This book explored a very unique concept in great depth. It is this:
Some things are fragile (break under stress).
Some things are robust (are unaffected by stress).
Some things are antifragile (improve under stress).
It’s difficult to apply this concept to life at first, which is why he goes into a lot of detail. The book can be fairly dry at times, but I loved his sarcastic witty tone.
One good example of an antifragility is the system of a startup. Say you’re running a painting business and one of your employees spills paint on the roof. You’ve never experienced this before, the customer is pissed off, and you lose $3,000 on the job.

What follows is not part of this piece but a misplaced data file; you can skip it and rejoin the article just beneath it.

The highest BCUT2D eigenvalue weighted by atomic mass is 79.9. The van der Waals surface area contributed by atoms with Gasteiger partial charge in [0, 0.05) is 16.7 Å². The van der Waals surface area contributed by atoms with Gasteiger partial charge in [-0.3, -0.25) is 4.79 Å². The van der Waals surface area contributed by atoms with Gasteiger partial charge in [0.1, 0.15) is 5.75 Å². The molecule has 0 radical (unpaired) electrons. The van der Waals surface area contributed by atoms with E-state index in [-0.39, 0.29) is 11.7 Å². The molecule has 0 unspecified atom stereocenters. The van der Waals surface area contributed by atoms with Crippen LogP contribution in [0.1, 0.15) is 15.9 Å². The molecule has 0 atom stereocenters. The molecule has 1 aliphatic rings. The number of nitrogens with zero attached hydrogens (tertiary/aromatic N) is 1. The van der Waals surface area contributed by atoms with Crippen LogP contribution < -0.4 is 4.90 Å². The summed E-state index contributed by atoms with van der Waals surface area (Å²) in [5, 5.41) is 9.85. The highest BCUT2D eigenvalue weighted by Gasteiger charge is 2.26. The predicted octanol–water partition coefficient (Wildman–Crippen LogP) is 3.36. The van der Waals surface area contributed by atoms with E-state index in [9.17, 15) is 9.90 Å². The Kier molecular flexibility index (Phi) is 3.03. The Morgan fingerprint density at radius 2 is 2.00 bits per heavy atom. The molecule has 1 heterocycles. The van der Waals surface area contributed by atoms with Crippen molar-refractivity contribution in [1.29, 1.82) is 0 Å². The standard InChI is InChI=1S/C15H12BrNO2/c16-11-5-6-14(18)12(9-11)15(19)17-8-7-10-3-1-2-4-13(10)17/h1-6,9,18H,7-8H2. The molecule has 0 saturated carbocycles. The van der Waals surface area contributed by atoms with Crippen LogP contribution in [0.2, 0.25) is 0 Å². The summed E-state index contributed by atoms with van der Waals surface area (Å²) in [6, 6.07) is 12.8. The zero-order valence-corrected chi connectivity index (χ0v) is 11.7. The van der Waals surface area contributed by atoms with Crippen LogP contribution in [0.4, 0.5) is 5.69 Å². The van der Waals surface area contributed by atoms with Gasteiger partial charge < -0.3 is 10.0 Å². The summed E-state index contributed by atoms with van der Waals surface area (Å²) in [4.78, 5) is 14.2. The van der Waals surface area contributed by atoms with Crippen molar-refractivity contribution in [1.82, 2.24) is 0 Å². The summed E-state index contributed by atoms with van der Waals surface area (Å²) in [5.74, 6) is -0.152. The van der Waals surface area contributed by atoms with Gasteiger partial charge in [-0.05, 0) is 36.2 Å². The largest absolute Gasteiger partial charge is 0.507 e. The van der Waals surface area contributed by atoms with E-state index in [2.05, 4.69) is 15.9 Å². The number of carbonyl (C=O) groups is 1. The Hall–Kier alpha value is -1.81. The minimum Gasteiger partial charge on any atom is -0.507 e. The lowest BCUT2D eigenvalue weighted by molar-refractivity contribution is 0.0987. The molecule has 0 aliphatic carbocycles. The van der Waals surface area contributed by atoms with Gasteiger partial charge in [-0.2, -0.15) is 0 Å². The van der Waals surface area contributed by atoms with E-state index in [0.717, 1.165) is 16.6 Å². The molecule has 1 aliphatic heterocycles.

Initially this seems like a net-negative situation for the business. Taleb, however, would argue that the system as a whole has improved from the stress of the spilled paint.
You will react to this stress and actively put systems in place to prevent this type of thing from happening more than once. You will also have become more valuable as a business owner because you have gained another experience to pull from later–how to handle a customer in a uniquely negative situation.
Factoring in time as a whole, the system will bounce back. It is not robust, it is antifragile.
This is a really fascinating concept. The book lost me at times due to its dryness, but I recommend checking it out.